The rumours from October 2020 were true - the Citroen C1 is being discontinued and the final examples of the city car are rolling out of the Kolin plant in the Czech Republic. Since its original launch in 2005, the C1 has been delivered to almost 1.2 million customers across Europe. The small three- and five-door vehicle will remain in history as one of the most customisable models on the Old continent.
The first generation of the C1 was built between 2005 and 2014 and was available with two engine options - a 1.0-litre petrol unit and a 1.4-litre diesel. With a length of 3,435 millimetres (135.2 inches), it was one of the smallest vehicles on the European market, which made it a preferable choice for customers in congested large cities. The second-generation model ditched the diesel engine but remained a solid seller with a four-star Euro NCAP rating.
Gallery: 2015 Citroen C1 introduced with new colour and extra safety kit
Sharing its platform, powertrains, and many components with the Peugeot 108 and the previous-generation Toyota Aygo, the C1 will be effectively replaced by the Citroen Ami. The French manufacturer says the reason for the discontinuation of the C1 is the “change in traffic usage in city centres and the desire to offer an ultra-affordable electric solution in response to these new urban mobility needs.” It hasn’t been officially confirmed yet, but we are 99.99 percent sure Peugeot will also stop the production of the 108.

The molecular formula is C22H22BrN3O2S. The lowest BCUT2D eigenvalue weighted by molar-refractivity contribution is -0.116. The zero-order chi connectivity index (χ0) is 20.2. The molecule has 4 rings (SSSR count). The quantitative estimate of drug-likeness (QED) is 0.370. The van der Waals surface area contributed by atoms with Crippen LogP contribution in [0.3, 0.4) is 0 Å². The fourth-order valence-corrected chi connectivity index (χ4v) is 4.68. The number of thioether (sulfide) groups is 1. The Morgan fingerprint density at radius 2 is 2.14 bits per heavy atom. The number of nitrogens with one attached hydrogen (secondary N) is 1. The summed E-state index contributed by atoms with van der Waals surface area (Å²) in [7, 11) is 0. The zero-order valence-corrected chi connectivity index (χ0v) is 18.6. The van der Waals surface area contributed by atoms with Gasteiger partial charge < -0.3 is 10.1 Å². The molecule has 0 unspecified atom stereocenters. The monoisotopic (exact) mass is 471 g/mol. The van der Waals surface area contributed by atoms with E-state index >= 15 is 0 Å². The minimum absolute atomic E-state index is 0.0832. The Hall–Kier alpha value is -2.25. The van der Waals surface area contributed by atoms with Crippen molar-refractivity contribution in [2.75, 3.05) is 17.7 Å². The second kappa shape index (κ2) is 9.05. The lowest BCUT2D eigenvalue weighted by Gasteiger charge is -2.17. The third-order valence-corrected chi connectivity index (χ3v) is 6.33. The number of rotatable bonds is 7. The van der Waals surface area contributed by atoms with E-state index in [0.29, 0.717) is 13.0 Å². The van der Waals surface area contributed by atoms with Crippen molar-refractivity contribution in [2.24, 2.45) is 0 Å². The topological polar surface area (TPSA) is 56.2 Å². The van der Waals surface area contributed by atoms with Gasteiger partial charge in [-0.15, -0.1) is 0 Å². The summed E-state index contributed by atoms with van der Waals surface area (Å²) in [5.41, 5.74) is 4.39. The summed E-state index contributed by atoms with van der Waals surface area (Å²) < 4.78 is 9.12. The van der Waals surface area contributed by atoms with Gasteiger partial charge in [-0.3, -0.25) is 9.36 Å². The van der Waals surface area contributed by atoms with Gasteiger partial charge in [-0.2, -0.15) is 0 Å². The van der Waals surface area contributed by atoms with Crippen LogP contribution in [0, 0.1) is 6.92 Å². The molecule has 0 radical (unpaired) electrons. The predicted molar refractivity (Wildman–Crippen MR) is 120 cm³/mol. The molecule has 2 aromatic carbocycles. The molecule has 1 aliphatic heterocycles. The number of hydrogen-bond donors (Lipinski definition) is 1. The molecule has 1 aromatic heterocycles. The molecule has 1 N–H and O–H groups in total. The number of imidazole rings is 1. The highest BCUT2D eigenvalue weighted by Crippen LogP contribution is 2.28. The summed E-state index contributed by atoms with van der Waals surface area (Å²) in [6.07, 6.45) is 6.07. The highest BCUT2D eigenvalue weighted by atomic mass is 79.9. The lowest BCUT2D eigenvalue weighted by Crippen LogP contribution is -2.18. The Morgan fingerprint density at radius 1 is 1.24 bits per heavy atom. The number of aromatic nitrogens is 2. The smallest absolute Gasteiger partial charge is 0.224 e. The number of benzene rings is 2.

The Aygo, meanwhile, remains the only model of the trio to survive. Now entering its third generation as a small city crossover and adding an X suffix to reflect that, the model is larger than its predecessor and is now 3,700 mm (145.6 inches) long. Only one engine is available - a 1.0-litre petrol unit with 72 bhp (53 kilowatts) and 69 pound-feet (93 Newton-metres) of torque.
As for the C1’s successor, the Ami is a tiny electric vehicle equipped with a 5.5-kWh battery pack powering an electric motor with 8 bhp (6 kW). The electric quadricycle can travel up to 43.5 miles (70 kilometres) at a single charge and has a top speed of just 28 miles per hour (45 kilometres per hour).